Origin of broche
Definition for broche (2 of 3)
noun, plural bro·chés [broh-sheyz; French braw-shey] /broʊˈʃeɪz; French brɔˈʃeɪ/.
Definition for broche (3 of 3)
à la broche
Examples from the Web for broche
A broker was at first one who "broached" casks with a broche, which means in modern French both brooch and spit.The Romance of Words (4th ed.)|Ernest Weekley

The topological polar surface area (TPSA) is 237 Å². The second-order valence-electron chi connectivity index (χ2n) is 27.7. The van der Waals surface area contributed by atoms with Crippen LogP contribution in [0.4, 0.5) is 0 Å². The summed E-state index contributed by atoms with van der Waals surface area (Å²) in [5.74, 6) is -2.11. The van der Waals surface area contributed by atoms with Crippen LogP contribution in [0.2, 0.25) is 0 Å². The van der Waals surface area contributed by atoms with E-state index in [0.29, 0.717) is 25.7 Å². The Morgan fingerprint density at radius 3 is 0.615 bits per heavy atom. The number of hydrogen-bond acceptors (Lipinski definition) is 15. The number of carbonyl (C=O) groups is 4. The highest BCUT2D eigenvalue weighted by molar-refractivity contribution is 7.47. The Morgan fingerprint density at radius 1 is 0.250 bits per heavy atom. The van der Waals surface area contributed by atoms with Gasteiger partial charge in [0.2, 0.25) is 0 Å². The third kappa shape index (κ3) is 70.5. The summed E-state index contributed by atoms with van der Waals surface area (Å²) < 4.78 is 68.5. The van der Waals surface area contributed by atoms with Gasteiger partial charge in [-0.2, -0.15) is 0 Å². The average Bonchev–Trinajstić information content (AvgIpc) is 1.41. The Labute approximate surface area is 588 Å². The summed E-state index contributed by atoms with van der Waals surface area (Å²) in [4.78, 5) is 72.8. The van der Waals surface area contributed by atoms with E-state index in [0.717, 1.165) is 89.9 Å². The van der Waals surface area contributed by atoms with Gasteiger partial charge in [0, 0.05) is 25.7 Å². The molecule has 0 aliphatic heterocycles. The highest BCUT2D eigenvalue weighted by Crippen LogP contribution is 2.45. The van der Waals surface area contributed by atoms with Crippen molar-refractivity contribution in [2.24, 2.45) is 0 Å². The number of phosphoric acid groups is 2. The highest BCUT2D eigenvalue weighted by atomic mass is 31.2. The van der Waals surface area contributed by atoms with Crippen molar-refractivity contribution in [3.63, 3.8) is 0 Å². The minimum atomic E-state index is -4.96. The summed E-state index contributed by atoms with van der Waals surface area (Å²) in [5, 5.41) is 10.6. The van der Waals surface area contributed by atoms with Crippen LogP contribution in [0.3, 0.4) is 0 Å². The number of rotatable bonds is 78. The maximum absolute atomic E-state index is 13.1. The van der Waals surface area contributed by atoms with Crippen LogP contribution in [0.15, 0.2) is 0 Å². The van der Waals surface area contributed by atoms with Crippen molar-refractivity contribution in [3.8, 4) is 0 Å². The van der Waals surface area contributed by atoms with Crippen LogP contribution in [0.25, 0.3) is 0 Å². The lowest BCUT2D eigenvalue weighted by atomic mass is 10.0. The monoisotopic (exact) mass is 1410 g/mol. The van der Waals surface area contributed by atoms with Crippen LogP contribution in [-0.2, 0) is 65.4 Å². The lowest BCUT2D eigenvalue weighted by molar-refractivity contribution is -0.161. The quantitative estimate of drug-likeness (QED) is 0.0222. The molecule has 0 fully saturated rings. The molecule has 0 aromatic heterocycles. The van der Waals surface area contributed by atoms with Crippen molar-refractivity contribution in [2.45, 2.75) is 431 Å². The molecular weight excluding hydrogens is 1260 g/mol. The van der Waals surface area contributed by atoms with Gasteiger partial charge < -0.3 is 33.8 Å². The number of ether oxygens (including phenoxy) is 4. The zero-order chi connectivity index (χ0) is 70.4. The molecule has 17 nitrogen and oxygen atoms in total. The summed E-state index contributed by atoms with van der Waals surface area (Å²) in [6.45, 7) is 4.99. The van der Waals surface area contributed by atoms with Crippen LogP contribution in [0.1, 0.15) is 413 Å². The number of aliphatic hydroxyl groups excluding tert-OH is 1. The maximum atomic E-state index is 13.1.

Your broche is very well amelled: vostre deuise est fort bien esmaillee.'
The shuttle or bobbin of the high loom is called a broche, and that of the low loom a flute.The Tapestry Book|Helen Churchill Candee
Specimens fattened by the Gaveuse Martin, all ready for the broche, used to be sold on the premises.
Bale oddly refers to this poem as De Vulcani veru, but broche is here an ornament, not a spit.